Second only to our beaches and waterways, Venice is known for our great restaurants. But in a down economy, dining out is one of the first things people cut back on. How, then, have some restaurants continued to attract customers, and even prospered?

We surmised it must be the food that draws people in. So we sought out five local establishments and went to the source. Join us as we meet a few of the faces behind the places.

Lucky Dog Diner has been a Venice landmark since 1952. Owner Dawn Surak attributes their success to keeping the tried-and-true favorites while expanding their menu to have something for everyone.

Vanilla, chocolate and strawberry milkshakes are still whipped up in the 1952-style mixer, their hot dog menu has 20 different selections—including turkey dogs, tofu dogs, all-beef and Angus dogs—and their burgers have been voted the best around. For those who can’t decide, there’s even a burger dog.

What keeps the locals coming back, though, said Surak, is the huge variety on their menu. Chef Carlos also grills up sandwiches—from hot ham and cheese to all veggie—and fish, chicken and healthy salads. Lucky Dog makes breakfasts, too, with seasonal surprises such as pumpkin pancakes and Christmas coffee.

Find Lucky Dog Diner at 602 Tamiami Trail S. in Venice, 941.483.4840.

The success of The Back Eddy Bistro stems from owners Ed and Allyson Glennon’s philosophy: To end up with something good, you have to start with something good. Or, as Chef Ed put it, “Start with fresh, end with delicious.” Everything they serve is homemade, from the bread to

the ice cream.

Ed’s training at the Culinary Institute of America couldn’t hurt, either, along with the couple’s experience as personal chefs to the famous. That’s why all their dishes offer a little something different.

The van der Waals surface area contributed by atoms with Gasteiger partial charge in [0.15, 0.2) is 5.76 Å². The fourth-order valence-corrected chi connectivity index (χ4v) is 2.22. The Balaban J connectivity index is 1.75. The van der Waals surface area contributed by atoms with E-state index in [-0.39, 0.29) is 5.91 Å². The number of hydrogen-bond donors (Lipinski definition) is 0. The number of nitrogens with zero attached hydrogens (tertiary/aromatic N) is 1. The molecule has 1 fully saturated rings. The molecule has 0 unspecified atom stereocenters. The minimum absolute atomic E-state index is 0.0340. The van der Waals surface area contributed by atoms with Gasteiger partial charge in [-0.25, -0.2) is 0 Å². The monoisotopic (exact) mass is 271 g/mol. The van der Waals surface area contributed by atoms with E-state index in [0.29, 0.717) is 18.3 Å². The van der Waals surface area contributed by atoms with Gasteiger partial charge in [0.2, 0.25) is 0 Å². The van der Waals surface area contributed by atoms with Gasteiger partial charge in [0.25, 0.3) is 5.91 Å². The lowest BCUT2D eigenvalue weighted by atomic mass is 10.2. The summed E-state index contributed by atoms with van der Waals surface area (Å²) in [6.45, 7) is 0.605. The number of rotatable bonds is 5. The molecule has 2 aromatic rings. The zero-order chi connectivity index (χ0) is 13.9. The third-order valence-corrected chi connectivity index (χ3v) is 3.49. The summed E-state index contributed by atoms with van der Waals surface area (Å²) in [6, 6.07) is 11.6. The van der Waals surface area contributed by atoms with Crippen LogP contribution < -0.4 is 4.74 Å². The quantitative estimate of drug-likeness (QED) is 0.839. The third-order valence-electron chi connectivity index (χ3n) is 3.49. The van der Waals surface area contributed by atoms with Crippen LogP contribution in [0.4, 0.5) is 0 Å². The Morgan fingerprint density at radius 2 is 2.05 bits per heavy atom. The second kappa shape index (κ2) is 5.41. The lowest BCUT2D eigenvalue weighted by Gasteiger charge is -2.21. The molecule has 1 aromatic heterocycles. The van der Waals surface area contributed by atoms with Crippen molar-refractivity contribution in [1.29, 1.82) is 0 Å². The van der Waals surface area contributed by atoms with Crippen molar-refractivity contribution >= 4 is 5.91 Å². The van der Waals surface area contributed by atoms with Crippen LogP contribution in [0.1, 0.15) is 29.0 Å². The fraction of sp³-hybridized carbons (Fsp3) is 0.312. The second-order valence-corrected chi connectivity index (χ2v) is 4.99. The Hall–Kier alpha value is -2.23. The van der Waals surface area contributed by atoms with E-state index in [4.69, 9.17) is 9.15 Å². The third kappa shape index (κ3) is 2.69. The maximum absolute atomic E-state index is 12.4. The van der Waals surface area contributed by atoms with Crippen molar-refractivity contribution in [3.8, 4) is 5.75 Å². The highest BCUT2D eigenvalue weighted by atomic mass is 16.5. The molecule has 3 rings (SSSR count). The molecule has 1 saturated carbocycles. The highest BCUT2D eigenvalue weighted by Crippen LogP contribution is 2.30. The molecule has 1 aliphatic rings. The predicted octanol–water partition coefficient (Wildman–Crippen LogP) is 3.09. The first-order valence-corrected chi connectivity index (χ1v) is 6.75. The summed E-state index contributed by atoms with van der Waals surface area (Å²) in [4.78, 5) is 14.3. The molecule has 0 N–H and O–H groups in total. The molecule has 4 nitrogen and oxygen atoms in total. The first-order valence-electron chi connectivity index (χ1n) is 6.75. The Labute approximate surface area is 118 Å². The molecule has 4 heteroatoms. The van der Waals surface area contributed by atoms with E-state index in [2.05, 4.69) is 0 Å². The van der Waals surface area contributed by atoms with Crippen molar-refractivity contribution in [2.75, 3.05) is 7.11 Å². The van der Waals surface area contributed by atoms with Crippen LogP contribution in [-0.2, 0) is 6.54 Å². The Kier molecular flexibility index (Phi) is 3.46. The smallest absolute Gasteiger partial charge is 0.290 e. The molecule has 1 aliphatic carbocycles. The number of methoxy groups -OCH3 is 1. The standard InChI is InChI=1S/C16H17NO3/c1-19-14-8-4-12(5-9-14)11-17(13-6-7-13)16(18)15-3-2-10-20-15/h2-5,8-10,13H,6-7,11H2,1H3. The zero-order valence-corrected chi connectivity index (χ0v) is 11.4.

Lump crab cakes with lemon and Cajun remoulade sauce. Asian eggplant sandwich with green cashew sauce. Or marinated grilled salmon with tzatziki sauce and tomato salsa.

The Back Eddy Bistro is located at 239 Miami Avenue W., 941.244.2643.

Curry Creek Café’s owner/chef, Dave Arbuckle, revealed their secret: food that’s consistently high quality, and a friendly, family experience.

“We try to make everyone feel special by greeting them at the door,” said Arbuckle, “and I try to get out of the kitchen and say hello at the tables. We want them to feel as though they’re at a friend’s home.”

The café’s specialty is fresh seafood, and veal and pasta are also popular. Dishes with Indonesian flair make up a substantial portion of the menu—courtesy of Arbuckle’s wife and co-owner, Rofie, who is Indonesian—with American fare and Italian dishes also plentiful.

Curry Creek Café is located at 920 S. Tamiami Trail in Nokomis, 941.485.6560.

Sam Chavers, one of the owners of Captain Eddie’s Family Seafood Restaurant, sums up their popularity in two words: “buy local.”

“People know our menu is 90 percent fresh Florida fish,” said Chavers. Patrons flock to Captain Eddie’s for their lobster roll, rock shrimp and grouper, prepared blackened, fried or broiled and served with crab cake stuffing.

A graduate of the Florida State Hotel and Restaurant School, Chavers believes in fresh fish prepared simply. “We don’t mask the fish with sauces,” Chavers said. Instead, fish is served with homemade tartar sauce, cole slaw and salads.

Their fresh seafood market, which predates the restaurant, is also very popular.

Captain Eddie’s is at 107 E. Colonia Lane in Nokomis, 941.484.4623.

It’s not surprising that fish tops the menu at the Saltwater Café. What is surprising is the extent of the menu—or menus to be exact. In addition to fish, seafood, all-natural beef and cheeseburgers, the restaurant also has a gluten-free menu that’s as extensive as the regular menu, a kids menu with healthy choices as well as typical chicken or fish fingers, early bird, sunset, late night and Sunday brunch menus.

“We are very family friendly,” said Chef Rolf of the restaurant’s wide appeal. Originally from Bern, Switzerland, Chef Rolf is French-trained, so the menu has European as well as Asian influences.

The Saltwater Café is also known for their extensive wine list—they’ve been recognized with awards from both “The Wine Spectator” and “Wine Enthusiast”—and locally for their 39-cent Happy Hour wings and oysters.

The Saltwater Café is located at 1071 Tamiami Trail N. in Nokomis, 941.488.3775.

These restaurants represent just a sampling of the great variety of cuisine we are fortunate to find in Venice and the surrounding community. One thing is certain: Whatever you’re in the mood to eat, there’s a local chef eager to

grill it, fry it, sauté it, broil it, flambé it or toss it up fresh just for you.

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